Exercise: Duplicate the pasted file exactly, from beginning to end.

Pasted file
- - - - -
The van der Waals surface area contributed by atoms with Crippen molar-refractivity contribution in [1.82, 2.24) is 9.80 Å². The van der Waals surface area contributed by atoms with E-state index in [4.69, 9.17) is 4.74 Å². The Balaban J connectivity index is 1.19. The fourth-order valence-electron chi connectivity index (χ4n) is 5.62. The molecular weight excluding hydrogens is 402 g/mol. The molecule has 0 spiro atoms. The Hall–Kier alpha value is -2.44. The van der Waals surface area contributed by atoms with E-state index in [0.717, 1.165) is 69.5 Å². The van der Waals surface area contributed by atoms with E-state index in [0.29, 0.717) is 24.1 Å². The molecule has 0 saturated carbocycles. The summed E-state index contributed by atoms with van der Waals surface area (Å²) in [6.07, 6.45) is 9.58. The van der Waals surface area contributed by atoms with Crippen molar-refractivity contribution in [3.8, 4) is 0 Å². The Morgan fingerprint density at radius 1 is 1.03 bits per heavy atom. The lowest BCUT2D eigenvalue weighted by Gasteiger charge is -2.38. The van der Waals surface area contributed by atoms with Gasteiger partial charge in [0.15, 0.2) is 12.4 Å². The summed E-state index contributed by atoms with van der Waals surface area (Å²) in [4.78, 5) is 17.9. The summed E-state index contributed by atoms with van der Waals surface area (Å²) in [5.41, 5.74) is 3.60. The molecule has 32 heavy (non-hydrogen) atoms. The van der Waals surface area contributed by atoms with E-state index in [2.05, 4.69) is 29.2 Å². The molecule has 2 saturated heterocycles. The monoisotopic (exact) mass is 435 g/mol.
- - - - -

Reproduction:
The van der Waals surface area contributed by atoms with Crippen molar-refractivity contribution in [1.82, 2.24) is 9.80 Å². The van der Waals surface area contributed by atoms with E-state index in [4.69, 9.17) is 4.74 Å². The Balaban J connectivity index is 1.19. The fourth-order valence-electron chi connectivity index (χ4n) is 5.62. The molecular weight excluding hydrogens is 402 g/mol. The molecule has 0 spiro atoms. The Hall–Kier alpha value is -2.44. The van der Waals surface area contributed by atoms with E-state index in [0.717, 1.165) is 69.5 Å². The van der Waals surface area contributed by atoms with E-state index in [0.29, 0.717) is 24.1 Å². The molecule has 0 saturated carbocycles. The summed E-state index contributed by atoms with van der Waals surface area (Å²) in [6.07, 6.45) is 9.58. The van der Waals surface area contributed by atoms with Crippen molar-refractivity contribution in [3.8, 4) is 0 Å². The Morgan fingerprint density at radius 1 is 1.03 bits per heavy atom. The lowest BCUT2D eigenvalue weighted by Gasteiger charge is -2.38. The van der Waals surface area contributed by atoms with Gasteiger partial charge in [0.15, 0.2) is 12.4 Å². The summed E-state index contributed by atoms with van der Waals surface area (Å²) in [4.78, 5) is 17.9. The summed E-state index contributed by atoms with van der Waals surface area (Å²) in [5.41, 5.74) is 3.60. The molecule has 32 heavy (non-hydrogen) atoms. The van der Waals surface area contributed by atoms with E-state index in [2.05, 4.69) is 29.2 Å². The molecule has 2 saturated heterocycles. The monoisotopic (exact) mass is 435 g/mol.